COLUMN - The importance of authenticity and the willingness to be vulnerable
by NATASHA JOSEFOWITZ
Published - 10/04/20 - 08:00 AM | 1281 views | 0 0 comments | 36 36 recommendations | email to a friend | print
NATASHA JOSEFOWITZ
NATASHA JOSEFOWITZ
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Here we are with a lot of time on our hands. This is probably a new experience for a lot of people; it certainly is for me. So in what way can we use this time and think about things we don’t normally cogitate on?

HumanGood, the umbrella organization of our retirement community, aware of our changing needs at this time, started a Zoom book club focusing on connecting residents. We were sent the book “The Gifts of Imperfection” written by Brené Brown.

Reading this book made me think about who I really am; I have not thought about that question since college. Also, why do I choose to do the things I do? What reactions do I expect from others? Do I care what others think of me? Do I want or need to be liked, respected, sought after, even loved? What, if anything, do I do in order to earn any of those? Or do I? What I am really questioning is who is the authentic me?

Authenticity is letting go of who we think we are supposed to be and embracing who we truly are. How often do we only pretend to like someone, to agree, to approve, to go along, when, in fact, none of it is true. Do we think that if we showed our true selves — imperfect, inadequate, not qualified, ignorant, self-doubting — we would be unacceptable, we would not fit in? The problem with wanting to fit in is that we need to appear as that person who is acceptable to the group; we would have to adjust ourselves into that person.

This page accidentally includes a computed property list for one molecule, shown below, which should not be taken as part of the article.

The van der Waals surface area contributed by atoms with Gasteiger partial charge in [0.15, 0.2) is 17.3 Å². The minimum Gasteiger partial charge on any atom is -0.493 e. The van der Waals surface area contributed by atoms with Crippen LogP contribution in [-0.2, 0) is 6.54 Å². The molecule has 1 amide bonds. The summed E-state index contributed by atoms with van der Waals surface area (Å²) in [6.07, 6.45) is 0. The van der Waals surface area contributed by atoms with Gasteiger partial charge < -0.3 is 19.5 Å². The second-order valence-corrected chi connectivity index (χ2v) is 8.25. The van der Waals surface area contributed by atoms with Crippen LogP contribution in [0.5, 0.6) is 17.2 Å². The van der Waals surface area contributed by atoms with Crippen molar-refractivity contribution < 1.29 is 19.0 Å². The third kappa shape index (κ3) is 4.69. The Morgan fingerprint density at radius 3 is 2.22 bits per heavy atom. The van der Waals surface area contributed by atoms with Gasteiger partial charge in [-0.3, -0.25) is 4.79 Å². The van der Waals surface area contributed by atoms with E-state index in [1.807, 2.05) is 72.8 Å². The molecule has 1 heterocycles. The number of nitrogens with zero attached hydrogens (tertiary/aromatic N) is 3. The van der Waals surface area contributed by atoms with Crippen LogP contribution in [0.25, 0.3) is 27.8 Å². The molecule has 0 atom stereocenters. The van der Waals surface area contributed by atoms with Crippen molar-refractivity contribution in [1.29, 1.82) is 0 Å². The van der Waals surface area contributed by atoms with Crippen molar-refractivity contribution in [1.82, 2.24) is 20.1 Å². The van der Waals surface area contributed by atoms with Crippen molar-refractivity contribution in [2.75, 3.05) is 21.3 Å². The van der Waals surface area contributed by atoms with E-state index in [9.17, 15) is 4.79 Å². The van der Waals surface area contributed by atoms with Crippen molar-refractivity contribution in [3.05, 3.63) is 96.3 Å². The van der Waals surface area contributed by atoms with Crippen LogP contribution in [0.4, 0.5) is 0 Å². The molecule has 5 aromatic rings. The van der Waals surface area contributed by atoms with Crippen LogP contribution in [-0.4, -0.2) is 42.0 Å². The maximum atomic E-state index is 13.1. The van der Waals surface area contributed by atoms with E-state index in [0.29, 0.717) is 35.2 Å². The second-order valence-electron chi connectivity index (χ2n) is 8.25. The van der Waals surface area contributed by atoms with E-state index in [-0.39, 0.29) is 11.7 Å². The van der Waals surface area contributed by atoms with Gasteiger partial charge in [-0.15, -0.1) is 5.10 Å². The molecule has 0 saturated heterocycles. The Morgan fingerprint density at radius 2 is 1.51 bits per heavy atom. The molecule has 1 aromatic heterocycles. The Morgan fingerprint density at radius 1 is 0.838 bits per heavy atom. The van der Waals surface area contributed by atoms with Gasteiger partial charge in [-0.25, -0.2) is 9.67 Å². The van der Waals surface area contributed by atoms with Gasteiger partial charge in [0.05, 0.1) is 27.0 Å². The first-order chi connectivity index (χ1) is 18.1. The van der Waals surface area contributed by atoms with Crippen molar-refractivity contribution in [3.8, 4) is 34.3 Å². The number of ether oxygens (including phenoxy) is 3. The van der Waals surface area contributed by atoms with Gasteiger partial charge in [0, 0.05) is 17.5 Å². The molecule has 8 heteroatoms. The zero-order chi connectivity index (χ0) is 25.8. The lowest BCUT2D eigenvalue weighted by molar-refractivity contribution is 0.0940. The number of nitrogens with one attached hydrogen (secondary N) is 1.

According to Brené Brown, fitting in is different from belonging. We belong to our family, warts and all. We will be loved and taken care of no matter how deficient we may be. We can be our true imperfect selves with our families and hopefully with spouses and best friends. The pitfall with wanting to fit in is that we must often portray a different version of ourselves — to be acceptable to the group.

What I am really talking about is the courage to be vulnerable, to speak the truth which may be controversial, to disagree with the popular opinion, to admit to ignorance, to fears, to prejudices. I like the quote by Sir Walter Scott: “Oh, what a tangled web we weave, when first we practise to deceive!”

We could almost rank the quality of our relationships with others by seeing how authentic we can be with them and they with us. This means allowing ourselves to be heard and to be known. In order to let ourselves be known as to who we truly are, we first need to accept ourselves with all of our imperfections.

I can beat myself up for some stupid remark I made. I worry that I sound like a know-it-all when I talk about some research I am involved in. I worry that I am not minding my own business when I give unsolicited feedback. When I see a need, I tend to want to fill it. When I see a problem, I tend to want to fix it. In those times, what I really need is compassion for myself. It is okay to make mistakes; I am not perfect. Nonetheless, I am still a good person.

People who try to be perfect are actually seeking approval and trying to avoid blame or judgment. The question is at which point are we ever good enough? Even though I am not sure whether I can handle an assignment, learn a new technology, accept to lead or to speak, I still need to move ahead without letting the possibility of failure control my behavior.

How much do we need to protect ourselves and how much vulnerability are we willing to expose ourselves to? In my writings, my research, my teachings, and my consulting, I have noticed that if I am willing to share doubts, confusion, questions, the wish to be right, and the need for approval, most people may recognize the same feelings in themselves. In other words, the willingness to share one’s vulnerabilities usually resonates with others. This is where we all live—mostly in hiding.

It is this divulgence of our hidden parts of ourselves which allows us to connect in meaningful ways; this takes courage. Our survival requires human connection. Authenticity is the key to the discovery, not only of ourselves, but of others. We need to be compassionate to others as well as ourselves.

 

Natasha Josefowitz is the author of 21 books. She currently resides at White Sands Retirement Community in La Jolla. Copyright © 2020. Natasha Josefowitz. All rights reserved.

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